« "That is Enough Punishment: Situating Defunding the Police within Antiracist Sentencing Reform" | Main | "Drug Supervision" »

May 15, 2021

After historic hiatus, state execution plans and practices back in the news

A lengthy break in state executions has been one of many notable impacts of the coronavirus pandemic on criminal justice systems.  Indeed, as this Death Penalty Information Center analysis explains, the United States is in the midst of "the longest period in 40 years without any state carrying out an execution." (Of course, as DPIC also notes, at the federal level, the Trump administration during this period launched "the longest and most sustained execution spree in the modern history of the U.S. death penalty [as it] carried out 13 consecutive executions between July 14, 2020 and January 16, 2021, the most consecutive executions by any jurisdiction since capital punishment resumed in the U.S. in the 1970.")

After an historic hiatus, there are now serious execution dates scheduled over the next few weeks in Texas (May 19 for Quintin Jones) and Idaho (June 2 for Gerald Ross Pizzuto Jr.).  And it seems that a few other states are also growing eager to get their death machinery back into operation.  Consequentially, as detailed by the links and headlines below, state capital punishment practices are again generating news:

From the AP, "Idaho death row inmate asks Supreme Court to stop execution"

From the AP, "Nebraska death sentences continue despite not having execution drugs"

From CBS News, "Quintin Jones is on death row for killing his great-aunt. The victim's sister is pleading for clemency."

From Fox News, "South Carolina to bring back firing squads for executions"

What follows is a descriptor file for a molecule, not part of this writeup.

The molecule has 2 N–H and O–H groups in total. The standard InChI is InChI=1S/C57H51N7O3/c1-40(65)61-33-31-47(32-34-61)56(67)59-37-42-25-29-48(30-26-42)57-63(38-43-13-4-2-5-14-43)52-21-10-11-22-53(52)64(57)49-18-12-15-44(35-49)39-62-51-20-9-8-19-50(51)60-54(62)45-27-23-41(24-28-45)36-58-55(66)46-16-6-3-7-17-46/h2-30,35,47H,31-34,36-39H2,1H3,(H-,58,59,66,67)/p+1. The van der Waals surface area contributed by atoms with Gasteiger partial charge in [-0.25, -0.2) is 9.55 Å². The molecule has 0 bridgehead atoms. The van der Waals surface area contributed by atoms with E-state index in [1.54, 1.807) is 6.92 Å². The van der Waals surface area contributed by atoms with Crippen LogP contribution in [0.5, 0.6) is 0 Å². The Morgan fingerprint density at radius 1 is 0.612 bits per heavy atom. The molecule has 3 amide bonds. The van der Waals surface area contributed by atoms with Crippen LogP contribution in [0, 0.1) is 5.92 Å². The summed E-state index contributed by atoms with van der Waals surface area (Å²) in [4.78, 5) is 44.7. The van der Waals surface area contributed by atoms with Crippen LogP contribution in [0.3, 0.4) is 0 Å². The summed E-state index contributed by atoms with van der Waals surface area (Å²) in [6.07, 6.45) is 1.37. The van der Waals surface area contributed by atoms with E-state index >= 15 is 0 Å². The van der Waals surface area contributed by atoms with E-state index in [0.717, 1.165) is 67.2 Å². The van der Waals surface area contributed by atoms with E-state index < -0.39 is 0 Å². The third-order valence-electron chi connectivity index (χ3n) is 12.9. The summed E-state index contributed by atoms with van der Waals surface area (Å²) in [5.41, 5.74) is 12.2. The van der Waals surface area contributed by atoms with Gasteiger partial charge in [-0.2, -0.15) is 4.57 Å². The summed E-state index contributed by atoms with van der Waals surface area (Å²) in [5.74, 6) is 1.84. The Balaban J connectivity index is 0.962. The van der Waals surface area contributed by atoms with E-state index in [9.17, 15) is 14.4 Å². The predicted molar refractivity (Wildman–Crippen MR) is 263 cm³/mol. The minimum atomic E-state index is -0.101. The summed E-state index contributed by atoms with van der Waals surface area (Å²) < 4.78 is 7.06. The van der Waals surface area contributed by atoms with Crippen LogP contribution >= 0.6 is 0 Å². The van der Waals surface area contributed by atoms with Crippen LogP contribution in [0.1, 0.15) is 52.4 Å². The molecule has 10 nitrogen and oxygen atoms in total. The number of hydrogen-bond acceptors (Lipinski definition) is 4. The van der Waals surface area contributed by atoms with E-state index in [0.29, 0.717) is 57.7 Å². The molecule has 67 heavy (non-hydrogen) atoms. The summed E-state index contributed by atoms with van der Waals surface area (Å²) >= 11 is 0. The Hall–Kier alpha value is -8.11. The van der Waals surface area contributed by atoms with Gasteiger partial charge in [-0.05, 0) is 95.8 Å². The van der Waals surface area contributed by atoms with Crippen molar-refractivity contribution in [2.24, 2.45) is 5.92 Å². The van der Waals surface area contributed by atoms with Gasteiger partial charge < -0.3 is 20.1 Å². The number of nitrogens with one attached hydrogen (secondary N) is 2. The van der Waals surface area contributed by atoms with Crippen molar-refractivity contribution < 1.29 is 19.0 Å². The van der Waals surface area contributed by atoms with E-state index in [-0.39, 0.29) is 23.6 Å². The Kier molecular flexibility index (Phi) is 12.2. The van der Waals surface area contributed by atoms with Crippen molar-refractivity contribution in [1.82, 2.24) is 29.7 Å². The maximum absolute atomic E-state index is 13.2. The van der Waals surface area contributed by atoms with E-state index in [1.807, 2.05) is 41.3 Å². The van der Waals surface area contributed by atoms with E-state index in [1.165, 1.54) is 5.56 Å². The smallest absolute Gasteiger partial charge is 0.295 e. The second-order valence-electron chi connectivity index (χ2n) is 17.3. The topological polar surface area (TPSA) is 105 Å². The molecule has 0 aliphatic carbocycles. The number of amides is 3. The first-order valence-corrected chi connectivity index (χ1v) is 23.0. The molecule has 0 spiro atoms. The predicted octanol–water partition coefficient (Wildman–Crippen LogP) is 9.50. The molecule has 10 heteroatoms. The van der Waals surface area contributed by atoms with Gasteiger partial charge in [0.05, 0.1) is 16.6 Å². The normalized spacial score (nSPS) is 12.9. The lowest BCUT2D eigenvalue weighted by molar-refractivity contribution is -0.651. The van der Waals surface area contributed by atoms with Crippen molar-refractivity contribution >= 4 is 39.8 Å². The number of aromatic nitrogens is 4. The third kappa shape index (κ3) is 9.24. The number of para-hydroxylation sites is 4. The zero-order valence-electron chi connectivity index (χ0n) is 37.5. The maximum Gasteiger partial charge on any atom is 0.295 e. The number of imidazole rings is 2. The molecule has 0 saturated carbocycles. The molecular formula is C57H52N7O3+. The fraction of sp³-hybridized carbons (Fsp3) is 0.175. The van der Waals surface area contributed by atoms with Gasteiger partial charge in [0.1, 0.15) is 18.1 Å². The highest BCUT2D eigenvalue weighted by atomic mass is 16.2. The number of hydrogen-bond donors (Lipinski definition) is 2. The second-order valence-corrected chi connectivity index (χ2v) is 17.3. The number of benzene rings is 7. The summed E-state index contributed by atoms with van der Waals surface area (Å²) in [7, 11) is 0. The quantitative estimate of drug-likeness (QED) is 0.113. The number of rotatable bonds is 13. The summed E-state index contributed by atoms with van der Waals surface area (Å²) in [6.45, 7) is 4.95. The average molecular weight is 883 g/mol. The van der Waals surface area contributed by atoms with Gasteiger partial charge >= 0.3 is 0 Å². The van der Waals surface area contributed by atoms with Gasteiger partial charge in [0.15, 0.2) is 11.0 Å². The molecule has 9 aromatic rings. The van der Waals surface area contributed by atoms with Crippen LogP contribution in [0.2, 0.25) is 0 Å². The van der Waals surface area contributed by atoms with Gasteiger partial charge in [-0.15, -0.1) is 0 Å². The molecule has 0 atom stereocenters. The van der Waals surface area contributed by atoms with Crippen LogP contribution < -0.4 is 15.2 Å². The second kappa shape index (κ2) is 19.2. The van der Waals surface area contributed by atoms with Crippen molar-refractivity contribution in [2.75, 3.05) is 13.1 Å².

From The Marshall Project, "They Are Terminally Ill. States Want To Execute Them Anyway."

From NBC News, "Rush of Arkansas executions that included Ledell Lee's comes under renewed scrutiny"

May 15, 2021 at 10:55 AM | Permalink


Someone dying and someone where the sister of the victim says he shouldn't be executed. Nice choices to re-start state executions.

Executions are generally arbitrary things but if you actually believe in the concept, neither are great options, unless the one is basically state supported euthanasia.

The other is the execution for a horrible murder but even if you grant it is a good case of sentencing on the front end [dubious as compared to some on death row], twenty years later, it is a lousy choice. Not executing him provides incentives to those inside. As he notes:

"I know instead of dying on the 19th, I'll die years later. But it won't be in the free world. It'll be in prison. And I can accept that because there's other avenues in prison that I can take to better myself and better others along the way," he said.

Personally, given he is in his 40s now, I don't think it is bad if he eventually gets out. Twenty or more years in prison is reasonable punishment for a murder. But, the fact he won't be released is another thing to mix in there.

Posted by: Joe | May 15, 2021 1:48:40 PM

Post a comment

In the body of your email, please indicate if you are a professor, student, prosecutor, defense attorney, etc. so I can gain a sense of who is reading my blog. Thank you, DAB